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A simple guide to growing rhubarb. (that even beginner gardeners can follow)
Written By Mary Miller
Growing your own edible garden is a great way to supplement your food supply. If you are a beginner gardener, you can start simple with easy-to-grow vegetables, such as rhubarb.

Preparation for planting rhubarb.
rhubarb growing guide
Once the season is right and you have selected your planting area, then you are ready to plant your rhubarb.
red dot Mix compost, rotted manure, and other organic matter into your soil. The manure should not be fresh, otherwise its high nitrate content can kill your rhubarb.
red dot Dig large bushel-basket sized holes that are around two to four feet apart.
red dot Plant your year-old rhubarb crowns around two inches below the surface of the soil.

Caring for your rhubarb plants.
growing rhubarb guide
As long as your rhubarb do not compete with any weeds, they should remain protected from pests and diseases.
red dot Discourage the growth of weeds by mulching your rhubarb plants generously with heavy layers of straw, leaves, cow manure, and other organic matter. This also helps in retaining moisture and providing nutrients for your rhubarb.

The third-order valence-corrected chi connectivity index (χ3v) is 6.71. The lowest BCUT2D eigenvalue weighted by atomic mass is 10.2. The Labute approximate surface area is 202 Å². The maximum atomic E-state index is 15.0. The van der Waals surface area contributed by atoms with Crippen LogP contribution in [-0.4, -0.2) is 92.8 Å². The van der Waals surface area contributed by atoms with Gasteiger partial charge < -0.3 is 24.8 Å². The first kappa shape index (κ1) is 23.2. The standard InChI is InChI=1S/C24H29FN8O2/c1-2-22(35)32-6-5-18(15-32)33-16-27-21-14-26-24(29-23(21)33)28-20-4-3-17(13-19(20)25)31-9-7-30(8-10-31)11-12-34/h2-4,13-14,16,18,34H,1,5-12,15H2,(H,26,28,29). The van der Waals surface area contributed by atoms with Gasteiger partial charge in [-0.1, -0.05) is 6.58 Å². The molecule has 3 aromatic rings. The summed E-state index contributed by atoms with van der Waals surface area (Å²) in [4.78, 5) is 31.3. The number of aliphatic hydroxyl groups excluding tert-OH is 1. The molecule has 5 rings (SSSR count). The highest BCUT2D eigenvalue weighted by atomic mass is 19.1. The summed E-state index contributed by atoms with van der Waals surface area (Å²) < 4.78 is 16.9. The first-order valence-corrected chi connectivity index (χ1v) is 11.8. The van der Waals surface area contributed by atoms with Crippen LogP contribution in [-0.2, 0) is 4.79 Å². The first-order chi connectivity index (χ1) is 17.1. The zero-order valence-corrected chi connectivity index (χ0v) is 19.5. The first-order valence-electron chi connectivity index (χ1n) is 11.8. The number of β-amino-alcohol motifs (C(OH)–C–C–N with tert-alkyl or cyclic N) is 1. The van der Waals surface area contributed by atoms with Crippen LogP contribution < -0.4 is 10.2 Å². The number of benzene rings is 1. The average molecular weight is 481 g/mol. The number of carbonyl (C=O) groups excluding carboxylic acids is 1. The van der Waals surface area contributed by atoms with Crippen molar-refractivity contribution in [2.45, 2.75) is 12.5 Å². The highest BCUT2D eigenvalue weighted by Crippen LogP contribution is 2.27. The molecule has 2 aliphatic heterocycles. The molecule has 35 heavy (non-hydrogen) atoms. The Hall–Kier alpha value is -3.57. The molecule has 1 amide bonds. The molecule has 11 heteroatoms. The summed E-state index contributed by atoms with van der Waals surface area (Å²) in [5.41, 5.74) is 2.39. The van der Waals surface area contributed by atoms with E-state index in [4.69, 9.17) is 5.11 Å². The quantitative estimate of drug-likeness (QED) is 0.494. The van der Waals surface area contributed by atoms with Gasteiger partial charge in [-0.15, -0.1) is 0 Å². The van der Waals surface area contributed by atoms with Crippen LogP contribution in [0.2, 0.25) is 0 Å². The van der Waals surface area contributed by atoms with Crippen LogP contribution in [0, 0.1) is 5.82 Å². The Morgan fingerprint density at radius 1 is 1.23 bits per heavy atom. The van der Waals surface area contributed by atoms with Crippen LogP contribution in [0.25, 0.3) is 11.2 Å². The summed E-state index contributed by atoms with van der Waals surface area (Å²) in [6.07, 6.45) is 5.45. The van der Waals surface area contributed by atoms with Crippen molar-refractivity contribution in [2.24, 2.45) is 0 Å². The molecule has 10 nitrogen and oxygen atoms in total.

red dot Water your rhubarb regularly, especially during the summer. Take care to give them just enough water – waterlogged roots will rot, while dehydrated stalks will be tough and bitter.
red dot After the first frost, fertilize your rhubarb plants with a high-nitrogen fertilizer, such as rotted manure. Do not use chemical fertilizers or fertilizers that are rich in nitrates.
red dot Remove seed stalks and flower stalks as soon as they appear. These can keep your plant from producing leaves if they are left intact.
red dot Dig up your rhubarb and split their roots once every three to four years. This should be done when they are dormant during the early spring or fall.

Harvesting your rhubarb plants
You'll know the stalks are ready once they have grown 12 to 18 inches long and are not too thin.
red dot Firmly grasp the base of the stalk.
red dot Gently twist the stalk and pull it away from the plant.
red dot Make sure your rhubarb can continue producing by leaving behind at least two stalks per plant.
red dot Remove the poisonous leaves.
red dot Remove any remaining plant debris.
Your delicious rhubarb stalks can then be made into rhubarb pies, jams, pudding cakes, and other recipes.
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